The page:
Over the past several years of playing college football DFS I have analyzed successful strategies and, in turn from bad experiences, which strategies to avoid. Like most things in life, hands-on experience is the only certain way to gain skills in a trade. Some people choose plumbing or coding, I’m into DFS.
I’ll be working with BeerLife Sports to provide my own insight into maximizing returns from playing college football DFS. I’ll be right sometimes. I’ll be wrong sometimes. The most important skill in fantasy is to be right more than you’re wrong. We win on the margins. Not on the longshot score.
I’m going to start with five common mistakes I see with newer DFS players (and some veteran players as well). Like quicksand, these are more than likely to drag down your points.
1. Rostering Seldom Utilized Wide Receivers
Role and opportunity are, arguably, the most important factors when entering college football DFS contests. I have often noticed that fantasy gamers will roster wide receivers that have minimal roles. This usually happens when a player has a big game the week prior and made one or two big plays in limited action. Snap counts and target share are good predictors of a wide receiver’s role.
For instance, a player may post a receiving stat line of 2 receptions, 100 receiving yards, and one touchdown. That box score looks pretty good on the surface, but we need to dig deeper. We may find out that the wide receiver was on the field for only 20 out of 70 snaps. We also may discover that the wide receiver only received a small number of targets. The likelihood is that the player won’t be able to keep up that efficiency in future games. We’re better off rostering a wide receiver that plays more snaps and is targeted far more often.
You win with max points, not inside-the-game efficiency. The guy who gets twice as many targets is almost certain to get more receptions per game than the lesser-targeted receiver, even if that latter guy puts up a highlight catch on ESPN.
2. Failing to Correlate Lineups
This is a strategy that is popular in NFL DFS guaranteed prize pool contests. It is also a solid strategy in college football DFS. Derek Farnsworth of RotoGrinders points out “positive correlation is a relationship between two variables in which both variables move in tandem.” Essentially, feel free to pair your quarterback with his wide receiver(s). Consequently, when the quarterback throws a touchdown pass to the wide receiver, you will score two touchdowns on only one play if you’ve rostered both players.
There’s no doubt that correlating lineups does increase your risk ratio. If the QB has a lousy game, the WR likely does as well. But part of the strategy is to outdo the field. A minimal risk, highly non-correlated lineup is less likely to lose, and also less likely to win. And winning is why we play. Not losing isn’t the same thing.
3. The Weather
College Football DFS slates typically include ten plus games on the main Saturday slate. The slate will usually include television games and teams ranked inside the top 25. Consequently, games are spread throughout the country. Wind and rain are two elements that have the potential to alter the fantasy football landscape. Josh Mancuso’s study points out the impact of weather on NFL game performance. His study is still relevant to college football. The quarterbacks in the NFL are obviously more talented. Clearly, less talented quarterbacks that are playing college football are likely to be more affected by the elements than their professional counterparts. The first tip-off that weather could be an issue doesn’t come from The Weather Channel, it comes when the betting total falls at least a few points from the opening line.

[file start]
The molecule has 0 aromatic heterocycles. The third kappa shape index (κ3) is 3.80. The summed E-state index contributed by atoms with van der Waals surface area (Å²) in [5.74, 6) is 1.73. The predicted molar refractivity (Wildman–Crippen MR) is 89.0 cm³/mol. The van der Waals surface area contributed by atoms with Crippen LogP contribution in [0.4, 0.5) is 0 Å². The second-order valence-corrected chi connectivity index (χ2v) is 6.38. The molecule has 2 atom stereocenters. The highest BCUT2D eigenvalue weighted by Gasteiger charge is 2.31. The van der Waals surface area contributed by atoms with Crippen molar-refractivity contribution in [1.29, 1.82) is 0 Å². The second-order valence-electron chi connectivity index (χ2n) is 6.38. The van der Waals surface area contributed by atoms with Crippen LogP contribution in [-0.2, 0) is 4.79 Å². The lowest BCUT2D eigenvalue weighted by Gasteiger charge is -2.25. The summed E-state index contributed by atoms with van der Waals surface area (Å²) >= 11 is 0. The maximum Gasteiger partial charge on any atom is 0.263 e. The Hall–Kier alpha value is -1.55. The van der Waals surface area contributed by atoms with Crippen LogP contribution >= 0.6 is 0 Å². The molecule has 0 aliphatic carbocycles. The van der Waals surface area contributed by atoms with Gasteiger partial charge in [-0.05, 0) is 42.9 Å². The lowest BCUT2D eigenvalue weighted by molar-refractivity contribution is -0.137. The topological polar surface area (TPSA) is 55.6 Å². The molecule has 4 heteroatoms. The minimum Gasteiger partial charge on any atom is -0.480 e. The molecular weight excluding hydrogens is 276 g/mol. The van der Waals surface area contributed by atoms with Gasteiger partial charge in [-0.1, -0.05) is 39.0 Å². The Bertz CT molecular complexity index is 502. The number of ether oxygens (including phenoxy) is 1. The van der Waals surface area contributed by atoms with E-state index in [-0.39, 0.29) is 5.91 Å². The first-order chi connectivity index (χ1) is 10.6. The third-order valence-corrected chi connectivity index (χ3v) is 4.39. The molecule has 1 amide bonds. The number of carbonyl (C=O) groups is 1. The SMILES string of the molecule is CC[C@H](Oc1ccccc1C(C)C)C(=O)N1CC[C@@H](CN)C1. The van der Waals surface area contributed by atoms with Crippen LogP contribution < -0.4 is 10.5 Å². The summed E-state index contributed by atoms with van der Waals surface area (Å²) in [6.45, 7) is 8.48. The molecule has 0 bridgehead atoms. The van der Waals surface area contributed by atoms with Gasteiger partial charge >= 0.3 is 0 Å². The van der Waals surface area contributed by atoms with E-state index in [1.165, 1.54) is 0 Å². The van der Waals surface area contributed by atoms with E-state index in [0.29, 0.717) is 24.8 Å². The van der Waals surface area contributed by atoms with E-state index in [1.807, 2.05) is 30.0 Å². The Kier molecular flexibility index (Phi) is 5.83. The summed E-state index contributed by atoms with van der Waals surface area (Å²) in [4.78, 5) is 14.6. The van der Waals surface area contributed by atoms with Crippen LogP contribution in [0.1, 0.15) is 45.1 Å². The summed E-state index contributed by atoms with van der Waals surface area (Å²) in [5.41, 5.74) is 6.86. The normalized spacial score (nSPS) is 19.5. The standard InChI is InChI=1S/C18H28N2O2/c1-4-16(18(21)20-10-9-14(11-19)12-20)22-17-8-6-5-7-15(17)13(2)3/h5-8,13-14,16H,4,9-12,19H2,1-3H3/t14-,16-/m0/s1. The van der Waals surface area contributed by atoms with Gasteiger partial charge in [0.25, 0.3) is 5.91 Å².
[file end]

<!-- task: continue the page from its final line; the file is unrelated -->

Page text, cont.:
4. Failing to Account for Tempo
Tempo is typically mentioned in NBA DFS circles when describing the speed or pace of a game. It’s also an underrated variable in college football DFS. The more plays that are run during any given game increases opportunities for all players involved. Looking back at last season, Central Florida ran an astounding 88.0 offensive plays per game. On the bottom end of the spectrum, Massachusetts ran only 56.8 offensive plays per game. The FBS average was 71.9 offensive plays per game. It shouldn’t be a surprise to see that Central Florida’s Dillon Gabriel led the nation in passing yards per game (357.0). Central Florida wide receiver Marlon Williams led the nation in targets per game (13.0). Keep tempo in mind when filling out your rosters, any little edge like tempo can help separate your lineups from other gamers.
5. Targeting too many Players in Blowout Games
When a college football game turns into a blowout, the opportunity for starting players declines significantly. For instance, I researched Alabama’s Najee Harris (led college football running backs in fantasy points per game) and DeVonta Smith’s snap counts last season to validate my point. In games decided by 28 or more points, Harris averaged 43.8 snaps per game. In games decided by 27 or less, Harris’ average snap count rose to 56.4 snaps per game. In games decided by 28 or more points, Smith averaged 63.3 snaps per game. In games decided by 27 or less, Smith averaged 75 snaps per game. Less opportunity means fewer chances to make plays and accrue fantasy points. Don’t be afraid to fade players when their teams are massive favorites on the betting line.